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Henry W. “Hank” McGee, Jr. Biography: Law Professor And Legal Activist

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Henry W. “Hank” McGee, Jr. was born on December 31, 1932, in Chicago, Illinois, to Henry W. McGee, Sr., from Hillsboro, Texas, the first African American Postmaster appointed by U.S. President Lyndon B. Johnson, and Attye Belle Truesdale McGee, from Hot Springs, Arkansas. Sylvia E. McGee Morrison and Marguerite McGee Porterfield were McGee’s sisters. Henry W. McGee, III (1953), Peer Byron K. McGee (1957), Kevin T. McGee (1958), Gregory R. McGee (1960), and Erik C. McGee (1961) are his five sons, all born in Chicago (1967).

McGee graduated from Northwestern University’s Medill School of Journalism with a B.A. in 1954. He began practicing law in 1957, after receiving his Juris Doctorate from Chicago’s DePaul University College of Law, where he was the Law Review Editor in Chief. He worked as a county prosecutor, private firm litigator, and regional director of the United States Office of Economic Opportunity Legal Services Program after graduation.

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Heny McGee and Derrick Bell, at SU Law School (Henry McGee)

 

During Mississippi’s Freedom Summer of 1965, McGee aided civil rights workers by acting as a lawyer for Student Nonviolent Coordinating Committee (SNCC) members arrested for assisting with African American voter registration.

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McGee received his Master of Laws (LL.M.) from Columbia University Law School in 1969. He was one of the University of California at Los Angeles (UCLA) School of Law’s first two Black hires in 1969, where he taught Criminal Law and Housing Law. In 1970 and 1974-1976, he was the director of the UCLA Center for Afro-American Studies.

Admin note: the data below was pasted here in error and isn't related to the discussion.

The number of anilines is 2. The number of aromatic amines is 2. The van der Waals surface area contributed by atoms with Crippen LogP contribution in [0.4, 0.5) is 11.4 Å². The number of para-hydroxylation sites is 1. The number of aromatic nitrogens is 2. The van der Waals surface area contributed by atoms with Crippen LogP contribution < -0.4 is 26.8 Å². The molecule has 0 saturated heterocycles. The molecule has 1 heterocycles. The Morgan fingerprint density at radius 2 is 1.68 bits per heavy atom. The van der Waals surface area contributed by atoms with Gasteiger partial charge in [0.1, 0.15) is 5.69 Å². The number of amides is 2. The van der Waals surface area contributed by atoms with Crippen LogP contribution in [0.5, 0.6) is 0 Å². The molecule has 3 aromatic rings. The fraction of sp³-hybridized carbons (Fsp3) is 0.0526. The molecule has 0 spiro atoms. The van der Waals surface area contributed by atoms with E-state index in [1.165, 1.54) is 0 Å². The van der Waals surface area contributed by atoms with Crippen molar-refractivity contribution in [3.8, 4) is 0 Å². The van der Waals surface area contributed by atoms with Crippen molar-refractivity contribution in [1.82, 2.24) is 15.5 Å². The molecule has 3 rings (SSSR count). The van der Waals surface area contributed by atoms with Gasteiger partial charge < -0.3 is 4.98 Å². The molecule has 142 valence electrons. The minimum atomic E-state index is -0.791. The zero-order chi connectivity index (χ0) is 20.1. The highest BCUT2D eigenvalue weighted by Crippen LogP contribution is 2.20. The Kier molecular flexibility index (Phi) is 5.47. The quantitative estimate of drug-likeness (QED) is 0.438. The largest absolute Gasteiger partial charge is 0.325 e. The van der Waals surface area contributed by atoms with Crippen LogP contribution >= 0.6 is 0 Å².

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He received Fulbright teaching and research awards in 1982 and 2002 for work in Madrid, Granada, and Barcelona, Spain. McGee retired from UCLA as a professor emeritus in 1994, and later that year became the first person of color to join the ranks of tenured faculty at Seattle University School of Law.

Throughout his academic career, McGee received invitations to visit Mexico, the Caribbean, Central and South America, Europe, and Africa. He was a visiting professor at Fordham University and the University of Washington in the United States. In 1973, he was a Visiting Fellow at Oxford University in the United Kingdom. His prolific scholarship includes a co-authored Housing case book and more than 25 articles in juried law reviews in both Spanish and English. A demographic analysis titled Seattle’s Central District, 1990-2006: Integration or Displacement” is one of his most widely cited articles.

McGee married Victoria Kill, an English professor at Seattle University, in 1996. At the age of 82, he retired from the Seattle University School of Law and was honored by the Metropolitan King County Council for “a career and life dedicated to racial and economic justice.”

 

MLK Day March 2014 (Henry McGee)

 

In 1990, McGee received the Arthur Sutherland Public Service Award from the University of California, Los Angeles. He received the AALS Clyde Ferguson Award in 2011.

McGee is a skilled violinist who has performed in community orchestras. He is a member of the fraternities Sigma Pi Phi and Alpha Phi Alpha, a board member of Futurewise Seattle, and a Fellow of the Mexican Academy of Private International and Comparative Law. He also serves on the board of the Seattle Low Income Housing Institute (LIHI), The Breakfast Group, and the Museum Development Board of the Seattle Art Museum.

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